Notes on “The Canterbury Tales”
in-class essay (2008)
Mr. Cleon M. McLean
A.P. English
Ontario High School
Big Picture Issues
What is the difference between data and
Still, a lot of telling (NOT correct thing to do),
and not a lot of showing (correct thing to do)
Telling is simply a restating (non-processing) of
information; there is no analysis here
Showing requires description and some level of
analysis of information so that the
listener/reader gains new insight or mental
Big Picture Issues
Whenever you’re given a particular
phrase or word in your prompt, use
it repeatedly—in many forms—in
your essay.
E.g., “thoughtful laughter”
• Thought=think, ponder, reflect, cogitate,
study, surmise, infer, muse, etc
• Laughter= merriment, glee, amusement
Big Picture Issues
What are the differences among
commentary, analysis, and
Commentary: to express an opinion
about something
 Analysis: the process/method of
studying the nature of something
 Judgment: a conclusive opinion
reached after an analysis
It is down-right offensive to not capitalize Old
English, Middle English, or English. Remember,
the people who will grade your AP essays might
be hoary, traditionalist AP English teachers,
much like your own.
When should you use “who” versus when should
you use “whom”? You only use WHOM after a
preposition. (A preposition shows the relation
between two nouns). The ball is on the table.
E.g., for whom, to whom, by whom, on whom, etc
Spell numbers under 10
 The apostrophe “s” is used either to
show possessive or to show
contraction. It is not some random
thing that anglophiles love to do.
E.g. of possessive: Mary’s hat. (The hat
belongs to Mary)
 E.g. of contraction: It’s hot! (meaning
“it is” hot)
Spelling issues
 Herd (meaning “heard”)
 Writting
 Descuised
 Beautifull
 Truely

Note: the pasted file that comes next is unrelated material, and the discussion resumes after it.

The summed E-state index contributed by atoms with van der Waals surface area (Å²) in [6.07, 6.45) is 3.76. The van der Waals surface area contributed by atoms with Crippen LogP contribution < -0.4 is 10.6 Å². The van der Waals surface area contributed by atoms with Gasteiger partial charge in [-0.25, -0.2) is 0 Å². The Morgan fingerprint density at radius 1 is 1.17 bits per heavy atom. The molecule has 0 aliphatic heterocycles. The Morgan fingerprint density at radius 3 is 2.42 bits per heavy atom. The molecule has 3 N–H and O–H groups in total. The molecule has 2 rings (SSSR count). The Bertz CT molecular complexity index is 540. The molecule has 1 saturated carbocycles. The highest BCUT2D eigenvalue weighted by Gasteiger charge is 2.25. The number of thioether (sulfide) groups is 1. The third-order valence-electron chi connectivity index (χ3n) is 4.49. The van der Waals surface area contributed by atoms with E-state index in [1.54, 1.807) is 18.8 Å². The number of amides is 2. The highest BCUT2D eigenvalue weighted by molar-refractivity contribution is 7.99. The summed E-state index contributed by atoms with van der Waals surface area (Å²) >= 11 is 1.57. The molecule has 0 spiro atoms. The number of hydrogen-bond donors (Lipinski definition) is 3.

Proscriptions: what NOT to
Do not say, “Chaucer says this quote…”
(even in this setup, you are prepared to
tell information, instead of showing it…as
you should)
Rather, say, “In these blank verse lines,
Chaucer paints a picture of…
Shy away from using “in conclusion”…it is
too training-wheels and passive-like.
Try using “In brief,” “In essence,” “In
short,” “In closing”…all of these sound
Proscriptions: what NOT to
DO NOT use rhetorical questions
(questions which do not require
answers) in your literary analysis
William the Conquer did NOT invade
England in the Late Medieval Period.
 Any doodling of any sort will earn
you a lower grade on your AP
essays, because graders see this as
a waste of valuable time!
 What is wrong with the following:
“TCT” uses literary devices…
In literary analysis essays, refrain
from using personal pronouns, such
as “I” and “you”.
Literary analysis essays need to be as
objective as possible. Personal
pronouns only make them subjective
• Subjective means coming from the
• Objective means based on facts and
Never say “which” for a person.
Never miss a chance to weave in a literary term,
background information, or any piece of specific
WRONG: “The old man which the rioters meet..”
RIGHT: “The old man who the rioters meet…”
E.g., The Pardoner, a corrupt Late Medieval church
official, preaches against the dangers of avarice, while
ironically living just such a life.
Death is personified in “The Pardoner’s Tale,” so
capitalize the “D”
…about “TCT”
Distinguish between the Prologue (first
story) and the 24 tales (second stories).
For “TCT”, you should not simply say “the
story,” because that would be confusing
Given that a few students used the VHS
version of “The Pardoner’s Tale” to
SUMMARIZE! The tale, I am thinking of
not showing any more videos. What do
you think?
…about “TCT”
No need to thank Chaucer for anything! “Thanks
to Chaucer, Middle English was accepted…” (This
is a gross generalization)
There are three types of ironies, so it is
important that you specify about which one you
are referring.
Dramatic irony: when the reader/audience knows more
than the character
Verbal irony: the meaning that the speaker implies
differs from the meaning that is expressed.
Situational irony:when a situation turns out differently
than expected (not as an opposite)